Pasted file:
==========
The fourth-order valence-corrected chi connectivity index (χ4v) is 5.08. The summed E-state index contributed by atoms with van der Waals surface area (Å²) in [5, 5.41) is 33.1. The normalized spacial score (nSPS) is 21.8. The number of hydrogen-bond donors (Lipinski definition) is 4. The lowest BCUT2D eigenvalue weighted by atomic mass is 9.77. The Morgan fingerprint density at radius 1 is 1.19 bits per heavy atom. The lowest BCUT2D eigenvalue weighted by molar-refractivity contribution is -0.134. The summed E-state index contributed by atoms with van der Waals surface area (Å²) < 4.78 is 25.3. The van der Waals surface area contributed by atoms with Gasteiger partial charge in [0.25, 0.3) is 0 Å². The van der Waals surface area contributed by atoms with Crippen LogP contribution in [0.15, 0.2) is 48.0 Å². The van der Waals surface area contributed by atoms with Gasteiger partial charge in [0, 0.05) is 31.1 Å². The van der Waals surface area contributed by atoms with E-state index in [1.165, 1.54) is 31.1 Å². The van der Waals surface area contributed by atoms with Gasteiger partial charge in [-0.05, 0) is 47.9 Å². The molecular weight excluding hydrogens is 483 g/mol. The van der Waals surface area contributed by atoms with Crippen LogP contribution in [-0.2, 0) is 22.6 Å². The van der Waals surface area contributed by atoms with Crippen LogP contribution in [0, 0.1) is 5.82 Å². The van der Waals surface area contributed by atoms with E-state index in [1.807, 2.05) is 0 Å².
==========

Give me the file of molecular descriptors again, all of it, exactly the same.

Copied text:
The fourth-order valence-corrected chi connectivity index (χ4v) is 5.08. The summed E-state index contributed by atoms with van der Waals surface area (Å²) in [5, 5.41) is 33.1. The normalized spacial score (nSPS) is 21.8. The number of hydrogen-bond donors (Lipinski definition) is 4. The lowest BCUT2D eigenvalue weighted by atomic mass is 9.77. The Morgan fingerprint density at radius 1 is 1.19 bits per heavy atom. The lowest BCUT2D eigenvalue weighted by molar-refractivity contribution is -0.134. The summed E-state index contributed by atoms with van der Waals surface area (Å²) < 4.78 is 25.3. The van der Waals surface area contributed by atoms with Gasteiger partial charge in [0.25, 0.3) is 0 Å². The van der Waals surface area contributed by atoms with Crippen LogP contribution in [0.15, 0.2) is 48.0 Å². The van der Waals surface area contributed by atoms with Gasteiger partial charge in [0, 0.05) is 31.1 Å². The van der Waals surface area contributed by atoms with E-state index in [1.165, 1.54) is 31.1 Å². The van der Waals surface area contributed by atoms with Gasteiger partial charge in [-0.05, 0) is 47.9 Å². The molecular weight excluding hydrogens is 483 g/mol. The van der Waals surface area contributed by atoms with Crippen LogP contribution in [-0.2, 0) is 22.6 Å². The van der Waals surface area contributed by atoms with Crippen LogP contribution in [0, 0.1) is 5.82 Å². The van der Waals surface area contributed by atoms with E-state index in [1.807, 2.05) is 0 Å².